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You're Gonna Miss Me [Original Soundtrack]

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Critics' Reviews

amg review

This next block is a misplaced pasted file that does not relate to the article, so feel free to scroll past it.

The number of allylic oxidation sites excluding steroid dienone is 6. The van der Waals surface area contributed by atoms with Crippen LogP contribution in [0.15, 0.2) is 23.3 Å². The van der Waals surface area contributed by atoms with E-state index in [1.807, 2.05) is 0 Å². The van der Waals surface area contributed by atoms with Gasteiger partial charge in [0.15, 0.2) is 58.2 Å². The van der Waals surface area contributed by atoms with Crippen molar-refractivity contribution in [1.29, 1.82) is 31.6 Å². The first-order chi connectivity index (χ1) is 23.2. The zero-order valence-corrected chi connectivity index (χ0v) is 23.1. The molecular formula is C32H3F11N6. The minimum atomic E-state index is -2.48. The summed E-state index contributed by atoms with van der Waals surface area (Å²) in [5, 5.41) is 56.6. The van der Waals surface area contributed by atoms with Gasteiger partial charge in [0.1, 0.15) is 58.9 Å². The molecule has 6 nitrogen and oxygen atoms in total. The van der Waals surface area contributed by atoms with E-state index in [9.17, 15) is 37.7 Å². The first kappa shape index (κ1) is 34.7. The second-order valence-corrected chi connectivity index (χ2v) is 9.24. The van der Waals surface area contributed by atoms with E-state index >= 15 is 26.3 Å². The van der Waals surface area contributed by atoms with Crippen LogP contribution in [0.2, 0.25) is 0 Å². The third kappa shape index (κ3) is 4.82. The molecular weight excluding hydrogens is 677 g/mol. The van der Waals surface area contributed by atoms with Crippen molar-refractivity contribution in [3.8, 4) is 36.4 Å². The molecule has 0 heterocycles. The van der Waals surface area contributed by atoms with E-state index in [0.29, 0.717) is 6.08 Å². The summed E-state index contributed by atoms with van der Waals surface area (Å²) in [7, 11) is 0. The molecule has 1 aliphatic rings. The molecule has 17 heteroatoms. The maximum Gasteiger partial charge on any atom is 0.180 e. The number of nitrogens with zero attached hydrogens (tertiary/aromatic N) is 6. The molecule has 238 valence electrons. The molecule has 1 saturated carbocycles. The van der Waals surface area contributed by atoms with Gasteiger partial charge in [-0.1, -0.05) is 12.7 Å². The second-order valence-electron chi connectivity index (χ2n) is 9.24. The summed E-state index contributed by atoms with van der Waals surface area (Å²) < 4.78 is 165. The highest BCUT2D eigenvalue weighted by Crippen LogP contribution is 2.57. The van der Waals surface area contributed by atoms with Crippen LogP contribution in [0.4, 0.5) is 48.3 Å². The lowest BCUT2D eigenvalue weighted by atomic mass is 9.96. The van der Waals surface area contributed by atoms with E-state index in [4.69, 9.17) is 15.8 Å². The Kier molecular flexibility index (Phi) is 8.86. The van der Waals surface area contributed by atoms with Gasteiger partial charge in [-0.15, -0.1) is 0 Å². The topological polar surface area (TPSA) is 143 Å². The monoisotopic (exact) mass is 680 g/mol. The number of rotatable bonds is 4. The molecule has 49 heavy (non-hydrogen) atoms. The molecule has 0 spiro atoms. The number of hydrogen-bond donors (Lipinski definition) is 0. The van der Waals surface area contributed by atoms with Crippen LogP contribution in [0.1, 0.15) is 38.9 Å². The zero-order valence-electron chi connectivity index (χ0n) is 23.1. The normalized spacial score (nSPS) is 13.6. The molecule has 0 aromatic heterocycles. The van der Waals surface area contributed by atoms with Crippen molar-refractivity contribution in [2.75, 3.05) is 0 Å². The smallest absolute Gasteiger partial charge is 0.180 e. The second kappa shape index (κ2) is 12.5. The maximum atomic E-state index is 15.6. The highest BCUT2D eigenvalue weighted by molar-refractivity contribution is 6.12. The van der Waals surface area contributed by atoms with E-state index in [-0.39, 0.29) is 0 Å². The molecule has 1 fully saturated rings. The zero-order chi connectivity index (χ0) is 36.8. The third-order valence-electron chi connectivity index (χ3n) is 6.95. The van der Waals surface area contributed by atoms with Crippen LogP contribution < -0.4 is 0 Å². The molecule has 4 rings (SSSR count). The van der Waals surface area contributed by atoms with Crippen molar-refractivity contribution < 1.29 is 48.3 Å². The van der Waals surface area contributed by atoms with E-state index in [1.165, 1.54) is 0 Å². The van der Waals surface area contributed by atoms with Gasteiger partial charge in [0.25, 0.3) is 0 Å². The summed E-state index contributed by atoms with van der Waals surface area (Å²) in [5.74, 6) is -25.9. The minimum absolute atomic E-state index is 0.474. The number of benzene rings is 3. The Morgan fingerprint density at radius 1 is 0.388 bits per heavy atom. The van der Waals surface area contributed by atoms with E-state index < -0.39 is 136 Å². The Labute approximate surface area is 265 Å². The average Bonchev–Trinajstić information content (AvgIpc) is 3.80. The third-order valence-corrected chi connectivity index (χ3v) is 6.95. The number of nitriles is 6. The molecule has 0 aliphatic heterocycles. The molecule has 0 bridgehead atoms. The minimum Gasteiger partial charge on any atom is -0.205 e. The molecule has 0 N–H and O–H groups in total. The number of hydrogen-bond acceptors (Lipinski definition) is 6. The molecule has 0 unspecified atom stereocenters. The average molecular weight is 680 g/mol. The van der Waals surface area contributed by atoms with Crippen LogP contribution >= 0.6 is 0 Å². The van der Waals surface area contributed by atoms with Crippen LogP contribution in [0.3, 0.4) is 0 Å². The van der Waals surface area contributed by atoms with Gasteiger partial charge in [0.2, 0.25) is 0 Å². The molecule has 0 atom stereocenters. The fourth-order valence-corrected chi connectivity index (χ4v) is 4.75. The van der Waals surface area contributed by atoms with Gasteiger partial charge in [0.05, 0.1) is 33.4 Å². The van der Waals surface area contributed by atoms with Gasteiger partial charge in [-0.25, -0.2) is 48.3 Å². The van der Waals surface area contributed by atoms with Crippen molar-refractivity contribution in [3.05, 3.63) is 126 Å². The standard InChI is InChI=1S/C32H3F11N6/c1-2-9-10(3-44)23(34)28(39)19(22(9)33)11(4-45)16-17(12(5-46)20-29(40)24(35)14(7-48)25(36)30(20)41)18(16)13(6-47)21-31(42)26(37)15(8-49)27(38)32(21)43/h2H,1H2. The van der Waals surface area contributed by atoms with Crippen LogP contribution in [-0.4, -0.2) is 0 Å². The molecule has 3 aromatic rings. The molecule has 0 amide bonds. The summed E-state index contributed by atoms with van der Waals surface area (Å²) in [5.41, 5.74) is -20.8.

Keven McAlester, director of the Roky Erickson documentary You're Gonna Miss Me, claims at the end of his liner notes for this soundtrack that what many critics told him all along is, in fact, correct: the music speaks for itself. This soundtrack of all original material by Erickson in his various guises -- as lead singer of the 13th Floor Elevators and as a solo artist -- is terrific. While the film has gotten raves for portraying Erickson, a longtime sufferer of mental illness, as a human being who has a new lease on life due to the intervention of his brother, the music that accompanies it ranges from the best of the best to the truly otherworldly. There are other compilations that are more complete, but few of them offer such a dramatic and direct focus as this one assembled by Lisa Nishimura-Seese. From the title track and "Fire Engine" by the Elevators to "Bloody Hammer," "Two-Headed Dog," and "Cold Night for Alligators," by Erickson & the Aliens from the late '70s, through to the jangling folk-rock of "You Don't Love Me Yet," to his homemade recordings on a lone acoustic guitar. Moments like "For You I'd Do Anything," and "Goodbye Sweet Dreams," present the savant genius of the songwriter in all its starkness. Had Erickson played "For You (I'd Do Anything)" for Phil Spector or Jack Nitzsche, they may have thrown him out of their respective offices and called him crazy (consider the sources) but would have perhaps conspired to steal its melody and arrangement. "Unforced Peace" is one the most haunted songs in recent history, and the album's closer "Goodbye Sweet Dreams," a recent song, is simply as beautiful as it is scary. See the movie. Buy the soundtrack. ~ Thom Jurek, Rovi